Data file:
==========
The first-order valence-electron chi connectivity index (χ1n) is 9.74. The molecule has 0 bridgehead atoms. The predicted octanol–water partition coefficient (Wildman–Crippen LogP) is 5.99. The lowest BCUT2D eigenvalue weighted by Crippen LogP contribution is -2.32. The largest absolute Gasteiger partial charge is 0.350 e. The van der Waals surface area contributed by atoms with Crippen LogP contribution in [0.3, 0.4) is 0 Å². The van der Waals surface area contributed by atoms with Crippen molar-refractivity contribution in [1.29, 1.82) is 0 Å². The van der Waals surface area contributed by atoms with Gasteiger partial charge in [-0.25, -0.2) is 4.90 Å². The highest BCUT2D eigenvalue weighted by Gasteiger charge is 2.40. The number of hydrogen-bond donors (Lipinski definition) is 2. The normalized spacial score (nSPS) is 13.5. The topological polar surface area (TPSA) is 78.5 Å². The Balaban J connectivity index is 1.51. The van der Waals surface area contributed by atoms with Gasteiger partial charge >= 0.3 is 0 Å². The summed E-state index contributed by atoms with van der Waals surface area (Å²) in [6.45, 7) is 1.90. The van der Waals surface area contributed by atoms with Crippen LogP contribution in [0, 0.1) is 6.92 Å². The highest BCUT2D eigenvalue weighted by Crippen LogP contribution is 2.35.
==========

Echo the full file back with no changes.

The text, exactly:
The first-order valence-electron chi connectivity index (χ1n) is 9.74. The molecule has 0 bridgehead atoms. The predicted octanol–water partition coefficient (Wildman–Crippen LogP) is 5.99. The lowest BCUT2D eigenvalue weighted by Crippen LogP contribution is -2.32. The largest absolute Gasteiger partial charge is 0.350 e. The van der Waals surface area contributed by atoms with Crippen LogP contribution in [0.3, 0.4) is 0 Å². The van der Waals surface area contributed by atoms with Crippen molar-refractivity contribution in [1.29, 1.82) is 0 Å². The van der Waals surface area contributed by atoms with Gasteiger partial charge in [-0.25, -0.2) is 4.90 Å². The highest BCUT2D eigenvalue weighted by Gasteiger charge is 2.40. The number of hydrogen-bond donors (Lipinski definition) is 2. The normalized spacial score (nSPS) is 13.5. The topological polar surface area (TPSA) is 78.5 Å². The Balaban J connectivity index is 1.51. The van der Waals surface area contributed by atoms with Gasteiger partial charge >= 0.3 is 0 Å². The summed E-state index contributed by atoms with van der Waals surface area (Å²) in [6.45, 7) is 1.90. The van der Waals surface area contributed by atoms with Crippen LogP contribution in [0, 0.1) is 6.92 Å². The highest BCUT2D eigenvalue weighted by Crippen LogP contribution is 2.35.